Catriona Matthew won one for golfing mothers with her three-stroke victory Sunday in the Women's British Open at Royal Lytham.
Playing just 10 weeks after giving birth to her second child, Matthew held on to her overnight lead with a 1-over 71 in the final round. She finished with a 3-under total of 285.
The 39-year-old Scot said she was not planning to have any more children.
"Maybe I should have started sooner," she said.
Matthew was in labor for four hours, much shorter than for her first child, and coming back to the game was easier. She felt her victory was terrific news for women with two children.
"Well 39, it sounds old, but I don't feel that old. Hopefully I've still a few more years in me," Matthew said. "I feel as if I'm playing as well as I've ever played."
Both children were with her this week and her husband caddied for her.
"I think the difficult time will be when they start school and we'll reassess what we do then," she said. "But this has certainly spurred me on to play for at least another few years."
Matthew said she started nervously on the first nine Sunday and hoped for better than her bogey on the first hole and two pars on the 6th and 7th.
But a bogey at 10 was followed by three successive birdies from the 13th, the first two on putts of 18 and 40 feet.
"When the one at 14 went in, I really thought 'This is mine for the taking now. I'm never going to have a better chance,'" she said.
Then when she hit a good drive down fairway on the last hole, "I felt that even I should be able to win it now."
Karrie Webb took second place with 288 after a closing 68 that gave her hope for a while.
The group of four sharing third place on 289 included Paula Creamer (71), Hee-Won Han (70), Ai Miyazato (73) and Christina Kim (74).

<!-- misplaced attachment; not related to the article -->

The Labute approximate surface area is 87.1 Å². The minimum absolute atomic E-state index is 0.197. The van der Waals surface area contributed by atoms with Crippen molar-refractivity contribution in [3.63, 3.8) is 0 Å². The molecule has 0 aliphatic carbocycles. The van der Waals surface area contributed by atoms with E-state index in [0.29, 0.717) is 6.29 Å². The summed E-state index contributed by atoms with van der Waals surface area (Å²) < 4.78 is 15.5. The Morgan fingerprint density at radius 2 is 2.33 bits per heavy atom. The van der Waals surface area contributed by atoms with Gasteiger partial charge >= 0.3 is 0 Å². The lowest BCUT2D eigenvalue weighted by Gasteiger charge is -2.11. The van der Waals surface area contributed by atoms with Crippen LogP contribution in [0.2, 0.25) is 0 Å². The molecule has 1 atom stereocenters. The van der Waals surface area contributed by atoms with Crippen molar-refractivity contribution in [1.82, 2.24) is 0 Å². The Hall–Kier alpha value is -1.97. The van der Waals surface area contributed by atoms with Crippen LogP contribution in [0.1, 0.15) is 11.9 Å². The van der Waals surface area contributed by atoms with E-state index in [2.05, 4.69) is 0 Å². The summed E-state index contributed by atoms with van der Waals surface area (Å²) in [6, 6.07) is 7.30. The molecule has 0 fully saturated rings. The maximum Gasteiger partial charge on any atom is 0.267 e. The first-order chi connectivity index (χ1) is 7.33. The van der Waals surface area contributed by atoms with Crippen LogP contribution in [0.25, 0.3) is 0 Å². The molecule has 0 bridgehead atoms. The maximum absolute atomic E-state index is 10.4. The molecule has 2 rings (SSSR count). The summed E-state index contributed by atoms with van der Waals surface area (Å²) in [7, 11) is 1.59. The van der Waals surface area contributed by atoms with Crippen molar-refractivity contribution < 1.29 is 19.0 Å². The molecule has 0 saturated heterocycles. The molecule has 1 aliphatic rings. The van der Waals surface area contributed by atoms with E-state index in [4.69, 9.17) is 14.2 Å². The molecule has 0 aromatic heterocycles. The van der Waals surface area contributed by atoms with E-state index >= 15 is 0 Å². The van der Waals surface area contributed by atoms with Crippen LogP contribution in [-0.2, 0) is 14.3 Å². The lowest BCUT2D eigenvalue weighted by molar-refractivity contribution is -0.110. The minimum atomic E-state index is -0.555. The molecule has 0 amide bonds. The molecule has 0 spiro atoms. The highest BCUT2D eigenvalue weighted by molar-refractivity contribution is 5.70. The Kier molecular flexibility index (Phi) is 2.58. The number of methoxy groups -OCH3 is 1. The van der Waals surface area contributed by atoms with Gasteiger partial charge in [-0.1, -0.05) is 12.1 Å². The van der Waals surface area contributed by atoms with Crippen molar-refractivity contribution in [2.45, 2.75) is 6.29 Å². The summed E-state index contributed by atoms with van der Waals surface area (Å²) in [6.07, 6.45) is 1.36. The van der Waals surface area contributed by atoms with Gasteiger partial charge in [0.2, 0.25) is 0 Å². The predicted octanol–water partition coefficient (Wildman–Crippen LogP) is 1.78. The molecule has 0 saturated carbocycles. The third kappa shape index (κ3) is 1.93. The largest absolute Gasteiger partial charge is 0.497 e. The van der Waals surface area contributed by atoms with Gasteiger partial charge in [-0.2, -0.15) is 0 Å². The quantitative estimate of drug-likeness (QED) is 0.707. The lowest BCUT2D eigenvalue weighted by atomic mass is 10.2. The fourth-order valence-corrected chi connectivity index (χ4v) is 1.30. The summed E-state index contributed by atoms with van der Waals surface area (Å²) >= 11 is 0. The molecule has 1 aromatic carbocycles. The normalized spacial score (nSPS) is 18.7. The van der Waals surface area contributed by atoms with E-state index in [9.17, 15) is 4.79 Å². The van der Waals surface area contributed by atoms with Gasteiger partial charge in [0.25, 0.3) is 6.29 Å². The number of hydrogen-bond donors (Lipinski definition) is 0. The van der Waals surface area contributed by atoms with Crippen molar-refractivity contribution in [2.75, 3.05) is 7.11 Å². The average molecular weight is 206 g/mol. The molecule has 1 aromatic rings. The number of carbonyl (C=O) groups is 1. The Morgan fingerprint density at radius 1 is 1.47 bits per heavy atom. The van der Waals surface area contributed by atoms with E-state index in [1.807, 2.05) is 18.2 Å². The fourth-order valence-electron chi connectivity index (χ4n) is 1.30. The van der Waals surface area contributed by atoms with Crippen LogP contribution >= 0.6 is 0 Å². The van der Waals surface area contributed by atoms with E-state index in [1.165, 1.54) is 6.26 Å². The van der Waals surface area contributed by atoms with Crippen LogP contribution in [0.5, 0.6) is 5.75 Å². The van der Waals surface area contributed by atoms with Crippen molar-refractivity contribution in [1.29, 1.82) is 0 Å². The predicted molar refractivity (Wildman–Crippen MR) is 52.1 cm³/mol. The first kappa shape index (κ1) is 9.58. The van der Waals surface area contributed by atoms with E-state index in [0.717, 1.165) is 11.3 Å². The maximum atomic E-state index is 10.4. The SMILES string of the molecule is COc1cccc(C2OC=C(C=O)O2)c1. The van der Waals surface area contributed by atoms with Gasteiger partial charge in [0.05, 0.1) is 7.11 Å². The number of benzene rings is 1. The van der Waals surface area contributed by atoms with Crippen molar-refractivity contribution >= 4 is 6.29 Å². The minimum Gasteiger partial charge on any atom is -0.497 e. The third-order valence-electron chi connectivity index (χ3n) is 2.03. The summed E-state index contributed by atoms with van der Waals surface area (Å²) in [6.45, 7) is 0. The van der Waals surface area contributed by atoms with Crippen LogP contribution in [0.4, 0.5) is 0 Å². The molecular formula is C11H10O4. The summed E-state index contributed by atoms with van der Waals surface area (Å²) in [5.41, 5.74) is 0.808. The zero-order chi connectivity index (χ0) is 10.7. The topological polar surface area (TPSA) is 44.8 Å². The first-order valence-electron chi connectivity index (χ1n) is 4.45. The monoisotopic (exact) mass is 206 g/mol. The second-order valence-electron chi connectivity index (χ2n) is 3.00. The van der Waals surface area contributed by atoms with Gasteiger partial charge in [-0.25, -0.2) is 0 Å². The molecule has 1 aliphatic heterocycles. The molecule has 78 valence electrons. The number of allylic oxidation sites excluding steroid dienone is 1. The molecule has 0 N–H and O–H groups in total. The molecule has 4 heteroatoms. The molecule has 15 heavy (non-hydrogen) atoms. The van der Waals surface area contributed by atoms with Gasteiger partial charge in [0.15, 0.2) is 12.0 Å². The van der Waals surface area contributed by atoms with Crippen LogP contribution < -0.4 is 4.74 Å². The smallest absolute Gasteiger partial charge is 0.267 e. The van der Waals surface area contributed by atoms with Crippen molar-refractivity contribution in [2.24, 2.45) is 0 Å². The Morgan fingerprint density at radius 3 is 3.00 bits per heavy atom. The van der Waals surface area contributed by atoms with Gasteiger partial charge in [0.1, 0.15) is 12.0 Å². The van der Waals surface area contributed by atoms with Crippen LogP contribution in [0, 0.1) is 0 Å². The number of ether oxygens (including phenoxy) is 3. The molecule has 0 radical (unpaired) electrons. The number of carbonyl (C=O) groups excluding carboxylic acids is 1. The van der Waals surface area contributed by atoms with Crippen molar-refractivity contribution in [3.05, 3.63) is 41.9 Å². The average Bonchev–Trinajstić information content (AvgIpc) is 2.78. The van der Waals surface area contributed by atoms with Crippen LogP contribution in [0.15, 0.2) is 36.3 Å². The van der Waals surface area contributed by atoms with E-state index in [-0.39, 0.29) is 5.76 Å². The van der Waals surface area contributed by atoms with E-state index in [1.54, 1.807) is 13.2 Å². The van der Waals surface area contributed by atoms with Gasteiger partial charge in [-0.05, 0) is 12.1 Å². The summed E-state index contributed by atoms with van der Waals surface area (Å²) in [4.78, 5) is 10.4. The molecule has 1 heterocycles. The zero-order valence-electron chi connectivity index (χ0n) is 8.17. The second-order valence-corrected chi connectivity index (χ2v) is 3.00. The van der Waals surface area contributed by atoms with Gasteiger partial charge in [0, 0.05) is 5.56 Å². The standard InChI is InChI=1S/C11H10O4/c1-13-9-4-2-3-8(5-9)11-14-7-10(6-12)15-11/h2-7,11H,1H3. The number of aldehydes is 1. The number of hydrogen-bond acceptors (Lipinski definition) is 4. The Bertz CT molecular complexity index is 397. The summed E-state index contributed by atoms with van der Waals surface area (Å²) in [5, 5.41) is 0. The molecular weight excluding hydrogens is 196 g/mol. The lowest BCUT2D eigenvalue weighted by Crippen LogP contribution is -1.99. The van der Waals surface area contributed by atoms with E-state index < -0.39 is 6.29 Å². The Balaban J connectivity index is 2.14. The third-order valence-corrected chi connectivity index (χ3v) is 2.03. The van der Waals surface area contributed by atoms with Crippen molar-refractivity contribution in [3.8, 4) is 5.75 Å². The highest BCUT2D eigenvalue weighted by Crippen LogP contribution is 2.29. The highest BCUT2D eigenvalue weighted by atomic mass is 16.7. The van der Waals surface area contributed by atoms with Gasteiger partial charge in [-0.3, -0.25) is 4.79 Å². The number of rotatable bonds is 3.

Defending champion Jiyai Shin never threatened in the final round and a double bogey at the last hole left her with a 75 and a share of eighth place.
Miyazato actually caught Matthew at the 12th hole, but blew herself out with a bogey and then a double-bogey six at the 17th.
"I am really disappointed about the 17th," said Miyazato, who won last week's Evian Masters.
"I hit my tee shot into the bunker on the left. I knew I had to make par but I got too aggressive and made double bogey. I regret that," she said. "But overall I'm really happy with third place after winning Evian Masters. It means winning a major is even closer."
Jiyai did not mount the challenge expected after her 68 on Saturday.
"I badly mis-hit a couple of shots and I putted so badly. I never got the speed of the greens," she said. "But I really enjoyed my defense. I'm really happy to finish eighth."
Americans Cristie Kerr and Wie both had their best round of the week with a 69. Kerr shared eighth place, while Wie tied for 11th.
Also Sunday, Michelle Wie was selected as a wild card to make her Solheim Cup debut for the United States, and Matthew made Europe's team.
American captain Beth Daniel also picked Juli Inkster, who will make her eighth Solheim Cup appearance and at 49 will become the oldest player to compete in the matches.
Wie and Inkster did not earn enough points to get a top-10 place for the Aug. 21-23 series at Sugar Grove, Ill.
Wie and Inkster will team with Creamer, Kerr, Kim, Angela Stanford, Nicole Castrale, Brittany Lang, Morgan Pressel, Kristy McPherson, Brittany Lincicome and Natalie Gulbis.
"I've been nudging her," Wie said. "I have been badgering her a bit. It was one of my biggest goals this year."
Matthew is joined on the Europe team by Gwladys Nocera (France), Tania Elosegui (Spain), Diana Luna (Italy), Laura Davies (England), Sophie Gustafson (Sweden), Suzann Pettersen (Norway), Helen Alfredsson (Sweden), Maria Hjorth (Sweden), Becky Brewerton (Wales, wild card), Janice Moodie (Scotland, wild card) and Anna Nordqvist (Sweden, wild card).